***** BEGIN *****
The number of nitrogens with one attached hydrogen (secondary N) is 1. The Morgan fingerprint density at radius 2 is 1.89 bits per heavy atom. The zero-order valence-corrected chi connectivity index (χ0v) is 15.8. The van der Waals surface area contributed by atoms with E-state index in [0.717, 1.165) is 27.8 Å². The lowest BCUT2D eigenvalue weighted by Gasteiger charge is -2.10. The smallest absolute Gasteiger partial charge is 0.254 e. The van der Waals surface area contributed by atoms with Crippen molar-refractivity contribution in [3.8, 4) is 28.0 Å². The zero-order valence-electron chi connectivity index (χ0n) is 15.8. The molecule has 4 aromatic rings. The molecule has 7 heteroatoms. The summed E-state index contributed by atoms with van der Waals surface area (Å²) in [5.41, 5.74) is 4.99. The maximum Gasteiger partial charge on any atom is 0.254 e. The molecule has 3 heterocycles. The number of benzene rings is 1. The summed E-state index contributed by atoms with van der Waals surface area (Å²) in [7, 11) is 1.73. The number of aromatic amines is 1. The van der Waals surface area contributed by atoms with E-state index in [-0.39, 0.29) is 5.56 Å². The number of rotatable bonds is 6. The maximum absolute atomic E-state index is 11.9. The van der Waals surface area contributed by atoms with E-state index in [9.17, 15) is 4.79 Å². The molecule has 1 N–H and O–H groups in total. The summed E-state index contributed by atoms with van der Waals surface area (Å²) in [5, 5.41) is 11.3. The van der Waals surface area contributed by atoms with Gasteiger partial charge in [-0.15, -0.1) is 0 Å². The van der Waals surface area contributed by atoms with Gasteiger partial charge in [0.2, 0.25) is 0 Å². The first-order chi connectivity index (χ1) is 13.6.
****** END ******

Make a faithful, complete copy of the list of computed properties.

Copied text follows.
The number of nitrogens with one attached hydrogen (secondary N) is 1. The Morgan fingerprint density at radius 2 is 1.89 bits per heavy atom. The zero-order valence-corrected chi connectivity index (χ0v) is 15.8. The van der Waals surface area contributed by atoms with E-state index in [0.717, 1.165) is 27.8 Å². The lowest BCUT2D eigenvalue weighted by Gasteiger charge is -2.10. The smallest absolute Gasteiger partial charge is 0.254 e. The van der Waals surface area contributed by atoms with Crippen molar-refractivity contribution in [3.8, 4) is 28.0 Å². The zero-order valence-electron chi connectivity index (χ0n) is 15.8. The molecule has 4 aromatic rings. The molecule has 7 heteroatoms. The summed E-state index contributed by atoms with van der Waals surface area (Å²) in [5.41, 5.74) is 4.99. The maximum Gasteiger partial charge on any atom is 0.254 e. The molecule has 3 heterocycles. The number of benzene rings is 1. The summed E-state index contributed by atoms with van der Waals surface area (Å²) in [7, 11) is 1.73. The number of aromatic amines is 1. The van der Waals surface area contributed by atoms with E-state index in [-0.39, 0.29) is 5.56 Å². The number of rotatable bonds is 6. The maximum absolute atomic E-state index is 11.9. The van der Waals surface area contributed by atoms with E-state index in [9.17, 15) is 4.79 Å². The molecule has 1 N–H and O–H groups in total. The summed E-state index contributed by atoms with van der Waals surface area (Å²) in [5, 5.41) is 11.3. The van der Waals surface area contributed by atoms with Gasteiger partial charge in [-0.15, -0.1) is 0 Å². The van der Waals surface area contributed by atoms with Gasteiger partial charge in [0.2, 0.25) is 0 Å². The first-order chi connectivity index (χ1) is 13.6.